Fifth District service sector activity remained flat overall, according to the latest survey by the Federal Reserve Bank of Richmond. Within the sector, retail sales rose sharply even as big-ticket sales fell during January. Shopper traffic increased briskly compared to last month's lackluster activity. Inventories crept up. At non-retail services firms, revenues remained flat for a third month. Survey participants expected somewhat better business prospects during the next six months.
Employment at Fifth District businesses increased mildly at retail establishments while declining at non-retail firms. Average wage growth picked up modestly.
Service sector price growth slowed during January, with the pace of increase in both the retail and non-retail subsectors moderating. While survey participants expected prices to move up somewhat more quickly in the next six months, the outlook was below last month's price growth expectations.
Revenues flattened in the overall service sector in January, bringing the index to 0 from last month's reading of 4. Employment was little changed from December's reading, with that index slipping to −2 from 1. Average wage growth strengthened, however, moving the index to 8 from last month's reading of −3. Survey participants anticipated a mild improvement over the next six months. The expectations index added five points to the December reading, ending the survey period at 6.
Retail sales bounced back in January, driving the index up 33 points to 18. The volatile big-ticket gauge dropped to −3 in January from last month's reading of 21. In contrast, shopper traffic jumped to 20 this month, following December's index of −6. Inventories built up slightly faster in January, with that index gaining three points to end at 10. Retailers were more optimistic about future business this month; the expectations index climbed to a reading of 17, compared to 4 a month earlier.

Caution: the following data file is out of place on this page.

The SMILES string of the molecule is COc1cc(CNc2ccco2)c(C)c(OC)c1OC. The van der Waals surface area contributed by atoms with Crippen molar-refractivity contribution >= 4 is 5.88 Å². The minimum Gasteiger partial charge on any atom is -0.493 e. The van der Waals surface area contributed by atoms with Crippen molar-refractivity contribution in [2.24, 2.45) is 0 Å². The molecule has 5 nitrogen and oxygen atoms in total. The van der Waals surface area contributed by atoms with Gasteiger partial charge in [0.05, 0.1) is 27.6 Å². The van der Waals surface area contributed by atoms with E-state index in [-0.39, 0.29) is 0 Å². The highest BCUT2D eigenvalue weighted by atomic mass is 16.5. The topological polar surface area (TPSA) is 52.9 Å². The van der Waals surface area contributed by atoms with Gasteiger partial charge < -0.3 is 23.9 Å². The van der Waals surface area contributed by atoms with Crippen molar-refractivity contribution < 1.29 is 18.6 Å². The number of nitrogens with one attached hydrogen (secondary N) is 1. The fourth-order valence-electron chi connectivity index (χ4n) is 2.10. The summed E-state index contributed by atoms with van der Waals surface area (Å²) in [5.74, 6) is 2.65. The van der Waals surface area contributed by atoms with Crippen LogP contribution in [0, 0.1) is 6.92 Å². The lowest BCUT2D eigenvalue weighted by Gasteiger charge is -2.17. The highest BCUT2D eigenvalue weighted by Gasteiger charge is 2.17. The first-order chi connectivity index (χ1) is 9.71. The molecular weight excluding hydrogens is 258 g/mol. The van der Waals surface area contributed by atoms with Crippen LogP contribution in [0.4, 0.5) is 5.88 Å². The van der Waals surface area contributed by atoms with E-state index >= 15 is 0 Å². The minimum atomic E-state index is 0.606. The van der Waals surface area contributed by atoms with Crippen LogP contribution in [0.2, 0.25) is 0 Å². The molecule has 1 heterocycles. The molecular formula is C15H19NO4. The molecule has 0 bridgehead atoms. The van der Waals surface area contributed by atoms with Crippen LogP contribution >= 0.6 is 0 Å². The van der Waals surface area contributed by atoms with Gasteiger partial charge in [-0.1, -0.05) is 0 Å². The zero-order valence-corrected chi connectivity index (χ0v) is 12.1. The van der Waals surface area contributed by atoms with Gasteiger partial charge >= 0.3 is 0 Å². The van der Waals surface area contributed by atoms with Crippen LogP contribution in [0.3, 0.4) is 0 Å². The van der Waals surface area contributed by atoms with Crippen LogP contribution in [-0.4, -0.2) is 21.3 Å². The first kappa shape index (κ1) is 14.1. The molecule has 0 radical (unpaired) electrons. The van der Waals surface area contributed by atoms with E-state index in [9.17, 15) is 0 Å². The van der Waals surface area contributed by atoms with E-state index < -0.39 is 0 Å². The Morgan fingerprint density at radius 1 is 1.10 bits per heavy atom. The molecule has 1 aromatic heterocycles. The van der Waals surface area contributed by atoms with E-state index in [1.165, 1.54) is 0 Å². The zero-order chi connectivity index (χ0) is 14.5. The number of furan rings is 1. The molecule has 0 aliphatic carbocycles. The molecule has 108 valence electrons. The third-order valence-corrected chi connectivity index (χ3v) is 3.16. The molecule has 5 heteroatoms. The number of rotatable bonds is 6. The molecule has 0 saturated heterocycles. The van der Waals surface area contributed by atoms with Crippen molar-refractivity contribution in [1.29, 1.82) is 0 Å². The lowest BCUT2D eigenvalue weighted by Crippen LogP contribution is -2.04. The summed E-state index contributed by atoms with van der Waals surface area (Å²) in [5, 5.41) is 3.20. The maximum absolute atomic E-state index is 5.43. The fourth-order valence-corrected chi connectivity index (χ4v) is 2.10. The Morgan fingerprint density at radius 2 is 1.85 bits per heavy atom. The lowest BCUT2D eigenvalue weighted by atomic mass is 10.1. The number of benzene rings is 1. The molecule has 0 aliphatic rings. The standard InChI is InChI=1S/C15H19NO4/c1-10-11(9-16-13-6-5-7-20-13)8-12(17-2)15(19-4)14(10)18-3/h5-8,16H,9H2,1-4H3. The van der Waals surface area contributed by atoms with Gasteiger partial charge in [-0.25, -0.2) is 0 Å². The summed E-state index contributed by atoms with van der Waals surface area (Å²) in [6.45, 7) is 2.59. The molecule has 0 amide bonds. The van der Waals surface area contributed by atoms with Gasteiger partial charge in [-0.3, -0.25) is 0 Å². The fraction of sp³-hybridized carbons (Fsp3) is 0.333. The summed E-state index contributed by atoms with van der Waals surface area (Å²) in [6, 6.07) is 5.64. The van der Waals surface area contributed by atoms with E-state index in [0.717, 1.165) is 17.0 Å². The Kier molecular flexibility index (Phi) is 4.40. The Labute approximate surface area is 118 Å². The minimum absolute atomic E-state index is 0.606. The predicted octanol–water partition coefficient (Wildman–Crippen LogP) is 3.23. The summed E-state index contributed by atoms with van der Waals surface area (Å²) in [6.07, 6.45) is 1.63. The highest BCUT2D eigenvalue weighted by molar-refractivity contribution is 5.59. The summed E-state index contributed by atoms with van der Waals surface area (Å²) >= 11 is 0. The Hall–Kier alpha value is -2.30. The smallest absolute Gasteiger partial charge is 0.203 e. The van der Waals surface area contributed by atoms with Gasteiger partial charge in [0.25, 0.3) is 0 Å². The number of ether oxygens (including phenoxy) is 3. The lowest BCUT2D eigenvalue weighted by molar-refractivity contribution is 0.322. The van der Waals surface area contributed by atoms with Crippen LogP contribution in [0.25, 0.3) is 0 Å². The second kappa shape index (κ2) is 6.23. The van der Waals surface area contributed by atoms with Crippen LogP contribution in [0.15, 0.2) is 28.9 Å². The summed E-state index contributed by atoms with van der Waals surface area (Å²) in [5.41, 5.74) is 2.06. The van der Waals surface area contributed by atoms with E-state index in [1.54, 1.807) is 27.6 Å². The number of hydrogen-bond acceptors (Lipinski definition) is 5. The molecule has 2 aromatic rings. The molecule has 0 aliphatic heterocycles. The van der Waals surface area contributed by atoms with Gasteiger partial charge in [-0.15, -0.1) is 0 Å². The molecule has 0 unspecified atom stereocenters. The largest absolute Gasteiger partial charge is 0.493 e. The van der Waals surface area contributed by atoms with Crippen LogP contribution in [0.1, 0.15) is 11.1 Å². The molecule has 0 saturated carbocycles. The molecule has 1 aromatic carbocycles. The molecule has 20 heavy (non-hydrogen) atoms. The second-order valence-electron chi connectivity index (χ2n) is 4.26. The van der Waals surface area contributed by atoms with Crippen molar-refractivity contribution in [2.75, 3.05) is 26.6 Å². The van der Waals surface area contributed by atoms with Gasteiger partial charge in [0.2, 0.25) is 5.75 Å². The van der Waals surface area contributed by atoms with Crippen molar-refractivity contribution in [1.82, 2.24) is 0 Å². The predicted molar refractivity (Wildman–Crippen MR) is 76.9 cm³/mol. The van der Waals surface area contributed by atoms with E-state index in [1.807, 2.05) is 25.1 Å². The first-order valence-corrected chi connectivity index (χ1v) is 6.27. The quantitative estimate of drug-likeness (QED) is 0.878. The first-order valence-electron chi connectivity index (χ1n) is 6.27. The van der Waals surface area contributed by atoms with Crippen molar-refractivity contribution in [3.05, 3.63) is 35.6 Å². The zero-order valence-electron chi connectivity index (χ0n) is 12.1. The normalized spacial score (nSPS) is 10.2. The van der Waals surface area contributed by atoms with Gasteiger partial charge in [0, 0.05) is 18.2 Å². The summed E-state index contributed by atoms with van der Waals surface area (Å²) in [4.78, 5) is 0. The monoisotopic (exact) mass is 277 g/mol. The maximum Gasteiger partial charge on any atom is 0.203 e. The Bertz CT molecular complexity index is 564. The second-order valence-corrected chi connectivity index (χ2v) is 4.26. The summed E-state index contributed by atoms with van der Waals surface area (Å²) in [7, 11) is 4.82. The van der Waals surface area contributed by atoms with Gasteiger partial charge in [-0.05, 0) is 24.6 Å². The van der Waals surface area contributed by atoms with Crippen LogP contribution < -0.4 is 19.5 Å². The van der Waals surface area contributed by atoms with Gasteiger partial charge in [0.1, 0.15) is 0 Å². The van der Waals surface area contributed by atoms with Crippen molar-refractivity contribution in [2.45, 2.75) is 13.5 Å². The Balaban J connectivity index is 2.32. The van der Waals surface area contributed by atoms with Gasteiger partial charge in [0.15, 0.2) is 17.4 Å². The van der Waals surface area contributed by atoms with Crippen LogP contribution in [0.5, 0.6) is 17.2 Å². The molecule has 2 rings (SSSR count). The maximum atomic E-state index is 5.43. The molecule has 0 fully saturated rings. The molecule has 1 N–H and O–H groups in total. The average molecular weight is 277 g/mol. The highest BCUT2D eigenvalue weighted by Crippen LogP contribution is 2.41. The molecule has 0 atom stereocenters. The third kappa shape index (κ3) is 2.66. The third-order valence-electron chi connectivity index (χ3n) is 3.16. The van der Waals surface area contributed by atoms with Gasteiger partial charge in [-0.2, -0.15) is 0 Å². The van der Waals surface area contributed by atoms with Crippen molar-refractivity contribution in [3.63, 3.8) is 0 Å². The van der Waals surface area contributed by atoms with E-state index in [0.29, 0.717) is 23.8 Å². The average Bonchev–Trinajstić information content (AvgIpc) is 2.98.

Retail hiring edged up in January, bringing that index to 7, six points above December's gauge. Average wage growth matched that of a month earlier, holding the index at a reading of 4.
Revenues at non-retail services firms remained nearly flat; the index remained at a reading of 1 for a third month. Services providers reduced their number of employees, pulling the index to −4 from last month's reading of 5. Average wage growth picked up, with that index climbing to 8 from the previous reading of −2. Survey participants continued to be cautiously optimistic about demand for their services during the next six months. The index for expectations remained at a reading of 5 for a second month.
Service sector prices rose more slowly in January, increasing at an annualized 1.03 percent pace, whereas in December price growth was at 1.37 percent. Retail price growth moderated to an annualized 1.47 percent rate of increase, compared to last month's 1.52 percent rate. At non-retail services firms, prices also rose more slowly, at an annualized 0.87 percent rate after rising at a 1.27 percent pace in the previous month.
Looking ahead six months, survey participants expected prices to grow at a 1.20 percent annualized rate, compared to last month's expectations for a 1.44 percent rate of rise. In the retail subsector, merchants looked for annualized price growth of 2.18 percent and non-retail services firms expected 1.02 percent annualized growth during the next six months. In December, expectations were for price growth at 2.59 percent and 1.29 percent, respectively.
Senior Economic Analyst